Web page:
I've been investigating ways to accelerate the straight skeleton computation. In my implementation, the main problem is finding the next point where three sides of the "roof-shape" collide. In the below there are two such points ((abc) and (adc)), but the complexity becomes a killer on larger shapes. Edges are removed, and added (by some of my contortions to the algorithm) as the algorithm continues.

0) Naive! Best start at the beginning, what my code does at the moment is intersect all pairs of adjacent edges against all other edges. This takes lots of time (n

1) Conga Lines. As Eppstein points out(Raising Roofs, Crashing Cycles, and Playing Pool (doi | web | informal | Eppstein, Erickson | 1999 )), a conga line data structure provides a great way to track closest pair problems (not the only way tho!). In this situation the pair is made up from a bisector (two adjacent edges that collide to form a ray) and a quad (the face that the bisector collides with). The "distance" between these two is the height at which they intersect.

The key observation is that we can form log(n) set of chains of things. Within each chain each object is chained to it's nearest object. Then inserting an item takes O(n log (n)) and removing takes O( n log^2 n).

2) Divide and conquer. Given the (below, left) dark grey input shape (and blue corners).

0) Naive! Best start at the beginning, what my code does at the moment is intersect all pairs of adjacent edges against all other edges. This takes lots of time (n

^{2}) and space (n^{2}).1) Conga Lines. As Eppstein points out(Raising Roofs, Crashing Cycles, and Playing Pool (doi | web | informal | Eppstein, Erickson | 1999 )), a conga line data structure provides a great way to track closest pair problems (not the only way tho!). In this situation the pair is made up from a bisector (two adjacent edges that collide to form a ray) and a quad (the face that the bisector collides with). The "distance" between these two is the height at which they intersect.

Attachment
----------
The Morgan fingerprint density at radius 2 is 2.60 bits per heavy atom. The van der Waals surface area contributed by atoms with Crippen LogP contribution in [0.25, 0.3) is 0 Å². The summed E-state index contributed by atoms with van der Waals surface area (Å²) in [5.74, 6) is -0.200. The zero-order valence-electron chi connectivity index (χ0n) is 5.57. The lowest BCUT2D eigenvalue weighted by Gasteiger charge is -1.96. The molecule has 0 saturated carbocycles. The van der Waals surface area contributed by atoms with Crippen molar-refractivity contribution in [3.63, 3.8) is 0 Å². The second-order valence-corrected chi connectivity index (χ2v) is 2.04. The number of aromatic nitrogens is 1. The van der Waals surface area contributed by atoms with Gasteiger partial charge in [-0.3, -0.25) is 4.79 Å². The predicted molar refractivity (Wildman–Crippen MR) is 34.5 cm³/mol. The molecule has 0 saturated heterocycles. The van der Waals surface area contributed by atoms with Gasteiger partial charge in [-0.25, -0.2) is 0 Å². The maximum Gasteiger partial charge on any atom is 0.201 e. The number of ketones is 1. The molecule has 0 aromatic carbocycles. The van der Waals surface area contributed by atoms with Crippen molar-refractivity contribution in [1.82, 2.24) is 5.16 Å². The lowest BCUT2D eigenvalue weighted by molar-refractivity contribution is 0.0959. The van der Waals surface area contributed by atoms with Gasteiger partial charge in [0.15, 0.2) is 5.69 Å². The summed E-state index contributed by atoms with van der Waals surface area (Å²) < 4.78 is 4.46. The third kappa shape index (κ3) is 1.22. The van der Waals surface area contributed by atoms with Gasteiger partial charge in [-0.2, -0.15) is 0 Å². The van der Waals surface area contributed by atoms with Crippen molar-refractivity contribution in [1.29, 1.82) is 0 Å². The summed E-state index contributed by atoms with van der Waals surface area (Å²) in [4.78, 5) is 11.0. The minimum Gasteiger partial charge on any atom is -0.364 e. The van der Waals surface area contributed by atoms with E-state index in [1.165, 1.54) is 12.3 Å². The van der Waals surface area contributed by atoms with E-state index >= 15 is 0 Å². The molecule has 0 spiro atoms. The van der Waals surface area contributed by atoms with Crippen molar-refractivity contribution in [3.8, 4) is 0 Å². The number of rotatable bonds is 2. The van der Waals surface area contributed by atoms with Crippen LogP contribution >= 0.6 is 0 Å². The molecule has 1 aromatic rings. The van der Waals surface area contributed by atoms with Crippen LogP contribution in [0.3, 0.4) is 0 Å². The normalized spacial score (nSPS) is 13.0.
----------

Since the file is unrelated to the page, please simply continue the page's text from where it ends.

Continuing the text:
The key observation is that we can form log(n) set of chains of things. Within each chain each object is chained to it's nearest object. Then inserting an item takes O(n log (n)) and removing takes O( n log^2 n).

2) Divide and conquer. Given the (below, left) dark grey input shape (and blue corners).

We can subdivide it into a set of cells, each of which is a weighted skeleton, such as the one shown in blurry green. The image on the right shows one such cell in 3D. Interior edges have a zero (vertical) weight, shown in red. We can then find the next event by locating the lowest collision within each cell. Each of the above cells has only two edges, but I'm not sure that's an optimum number.

When events hit the boundary of cells, they are propagated into the neighbouring cells. If there are too many edges in one cell then the cell gets subdivided. This means we only have to consider local collisions when calculating the skeleton, and maybe pushes another log(n) into the complexity for the straight skeleton (I'm still trying to figure this one out, along with the fact that the weighted skeleton is ambiguous...).

When events hit the boundary of cells, they are propagated into the neighbouring cells. If there are too many edges in one cell then the cell gets subdivided. This means we only have to consider local collisions when calculating the skeleton, and maybe pushes another log(n) into the complexity for the straight skeleton (I'm still trying to figure this one out, along with the fact that the weighted skeleton is ambiguous...).